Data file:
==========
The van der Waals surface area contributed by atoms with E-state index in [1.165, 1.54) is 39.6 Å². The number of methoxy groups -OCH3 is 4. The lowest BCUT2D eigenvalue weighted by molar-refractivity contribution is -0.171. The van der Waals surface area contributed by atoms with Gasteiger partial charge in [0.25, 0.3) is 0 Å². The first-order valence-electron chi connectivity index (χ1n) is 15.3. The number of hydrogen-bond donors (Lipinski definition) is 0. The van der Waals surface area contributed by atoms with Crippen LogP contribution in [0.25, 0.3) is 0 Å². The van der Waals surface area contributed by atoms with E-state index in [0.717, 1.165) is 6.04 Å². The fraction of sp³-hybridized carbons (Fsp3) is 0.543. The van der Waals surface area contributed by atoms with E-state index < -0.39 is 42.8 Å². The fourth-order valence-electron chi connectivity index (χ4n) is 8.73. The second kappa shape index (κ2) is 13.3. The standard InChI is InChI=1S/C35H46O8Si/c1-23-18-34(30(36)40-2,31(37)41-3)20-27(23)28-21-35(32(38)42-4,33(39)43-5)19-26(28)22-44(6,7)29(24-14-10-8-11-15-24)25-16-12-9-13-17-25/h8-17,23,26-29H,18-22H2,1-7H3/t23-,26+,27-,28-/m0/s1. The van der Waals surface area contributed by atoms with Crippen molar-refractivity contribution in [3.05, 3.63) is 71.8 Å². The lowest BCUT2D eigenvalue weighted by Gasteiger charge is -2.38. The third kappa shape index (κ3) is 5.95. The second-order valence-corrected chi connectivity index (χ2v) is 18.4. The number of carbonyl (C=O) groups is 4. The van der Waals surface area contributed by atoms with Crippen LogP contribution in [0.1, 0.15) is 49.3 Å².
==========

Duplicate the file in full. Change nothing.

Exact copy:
The van der Waals surface area contributed by atoms with E-state index in [1.165, 1.54) is 39.6 Å². The number of methoxy groups -OCH3 is 4. The lowest BCUT2D eigenvalue weighted by molar-refractivity contribution is -0.171. The van der Waals surface area contributed by atoms with Gasteiger partial charge in [0.25, 0.3) is 0 Å². The first-order valence-electron chi connectivity index (χ1n) is 15.3. The number of hydrogen-bond donors (Lipinski definition) is 0. The van der Waals surface area contributed by atoms with Crippen LogP contribution in [0.25, 0.3) is 0 Å². The van der Waals surface area contributed by atoms with E-state index in [0.717, 1.165) is 6.04 Å². The fraction of sp³-hybridized carbons (Fsp3) is 0.543. The van der Waals surface area contributed by atoms with E-state index < -0.39 is 42.8 Å². The fourth-order valence-electron chi connectivity index (χ4n) is 8.73. The second kappa shape index (κ2) is 13.3. The standard InChI is InChI=1S/C35H46O8Si/c1-23-18-34(30(36)40-2,31(37)41-3)20-27(23)28-21-35(32(38)42-4,33(39)43-5)19-26(28)22-44(6,7)29(24-14-10-8-11-15-24)25-16-12-9-13-17-25/h8-17,23,26-29H,18-22H2,1-7H3/t23-,26+,27-,28-/m0/s1. The van der Waals surface area contributed by atoms with Crippen molar-refractivity contribution in [3.05, 3.63) is 71.8 Å². The lowest BCUT2D eigenvalue weighted by Gasteiger charge is -2.38. The third kappa shape index (κ3) is 5.95. The second-order valence-corrected chi connectivity index (χ2v) is 18.4. The number of carbonyl (C=O) groups is 4. The van der Waals surface area contributed by atoms with Crippen LogP contribution in [0.1, 0.15) is 49.3 Å².